Since I was still interested in the narrative around this work I transitioned into paintings and a couple of large sculptures until it finally came together as a complete body of work. And then it was time to move on. I still have a box with all of the Exacto blades that I used in that process, there must be a couple of hundred of dulled out blades in there.
Void Sketch 014
Hand cut paper
Acrylic on panel
Around 2010 I started a new body of work titled The Epoch of Encroachment. This work was an exploration into what might happen in some distant future when the natural world (life other than Humans) figured out a way to implement our technology to protect itself from our ongoing trespasses. This was the first time I felt like the work that I was making belonged to me and was standing on it’s own without some sort of historical influence. This exploration culminated in a large installation for the first Biennial of the Americas in Denver. Being involved with that was a really positive experience for me but it didn’t end up giving me the momentum I thought it would and I haven’t really shown my work in Denver since. Which leads us up to today. I’ve been busy for the past six years working towards something and not knowing what it was supposed to be. My practice has changed quite a bit over that time and I have a ton of work that I haven’t shown.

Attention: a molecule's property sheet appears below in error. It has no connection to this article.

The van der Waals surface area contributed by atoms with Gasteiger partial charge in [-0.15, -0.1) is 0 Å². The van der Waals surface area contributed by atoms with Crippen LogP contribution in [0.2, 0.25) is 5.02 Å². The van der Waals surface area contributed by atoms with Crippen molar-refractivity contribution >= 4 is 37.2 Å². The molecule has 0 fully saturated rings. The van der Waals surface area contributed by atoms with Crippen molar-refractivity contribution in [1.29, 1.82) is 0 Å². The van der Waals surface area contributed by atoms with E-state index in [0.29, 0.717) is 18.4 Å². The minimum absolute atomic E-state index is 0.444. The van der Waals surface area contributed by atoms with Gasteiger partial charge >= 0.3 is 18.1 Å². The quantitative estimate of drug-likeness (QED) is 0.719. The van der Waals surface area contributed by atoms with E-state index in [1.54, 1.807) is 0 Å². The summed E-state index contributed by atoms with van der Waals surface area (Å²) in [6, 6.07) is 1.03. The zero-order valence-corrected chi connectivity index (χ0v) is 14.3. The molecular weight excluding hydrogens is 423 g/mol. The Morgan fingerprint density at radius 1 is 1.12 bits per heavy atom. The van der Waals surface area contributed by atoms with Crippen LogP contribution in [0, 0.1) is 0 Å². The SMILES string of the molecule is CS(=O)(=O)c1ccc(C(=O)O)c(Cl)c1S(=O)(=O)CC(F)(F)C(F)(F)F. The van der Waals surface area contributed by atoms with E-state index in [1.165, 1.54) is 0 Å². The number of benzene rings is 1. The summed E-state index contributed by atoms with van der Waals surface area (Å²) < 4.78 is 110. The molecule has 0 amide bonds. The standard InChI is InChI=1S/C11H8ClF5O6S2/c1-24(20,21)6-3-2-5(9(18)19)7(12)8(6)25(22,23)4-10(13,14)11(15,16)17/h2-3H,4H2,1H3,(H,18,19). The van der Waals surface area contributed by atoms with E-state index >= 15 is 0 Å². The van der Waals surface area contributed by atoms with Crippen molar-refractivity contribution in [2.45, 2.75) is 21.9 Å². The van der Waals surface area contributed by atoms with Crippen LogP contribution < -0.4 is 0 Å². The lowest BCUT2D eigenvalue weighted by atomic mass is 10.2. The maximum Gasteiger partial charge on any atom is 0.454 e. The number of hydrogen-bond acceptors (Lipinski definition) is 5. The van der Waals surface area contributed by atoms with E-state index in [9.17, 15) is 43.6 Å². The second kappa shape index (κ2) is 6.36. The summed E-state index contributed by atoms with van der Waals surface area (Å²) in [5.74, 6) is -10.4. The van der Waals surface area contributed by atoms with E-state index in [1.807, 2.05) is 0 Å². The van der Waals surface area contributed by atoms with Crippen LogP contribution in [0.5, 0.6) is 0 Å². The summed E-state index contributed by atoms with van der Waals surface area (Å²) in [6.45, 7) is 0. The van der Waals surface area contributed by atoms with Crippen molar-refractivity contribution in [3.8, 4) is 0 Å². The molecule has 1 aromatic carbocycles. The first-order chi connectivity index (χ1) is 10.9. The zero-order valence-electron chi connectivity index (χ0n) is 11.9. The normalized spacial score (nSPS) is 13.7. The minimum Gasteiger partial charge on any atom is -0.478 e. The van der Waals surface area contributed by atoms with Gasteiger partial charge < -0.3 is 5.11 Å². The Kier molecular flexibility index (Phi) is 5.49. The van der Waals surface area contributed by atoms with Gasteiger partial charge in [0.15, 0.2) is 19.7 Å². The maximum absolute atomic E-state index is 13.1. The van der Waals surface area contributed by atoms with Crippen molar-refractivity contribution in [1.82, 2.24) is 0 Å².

Encroachment Study (Variant 010)
Scientific glass, ecosystem (minerals, glass beads, Bromeliads), loc-line, Dolichovespula Maculata (bald faced hornet) nests, Tillandsia Bulbosa, delrin, surgical tubing
Encroachment Study (Variant 010)
Todd: Yeah, let’s talk about that. I’m fortunate in that I have the opportunity to visit with you on a pretty regular basis. Subsequently, I see most of your work as it’s being created. Which I fucking love btw. I consider you one of the more prolific artists in my life, as far as producing new work goes. Particularly, over the past few years. But you haven’t shown much of it. Can you explain why and what’s really driving your current thinking?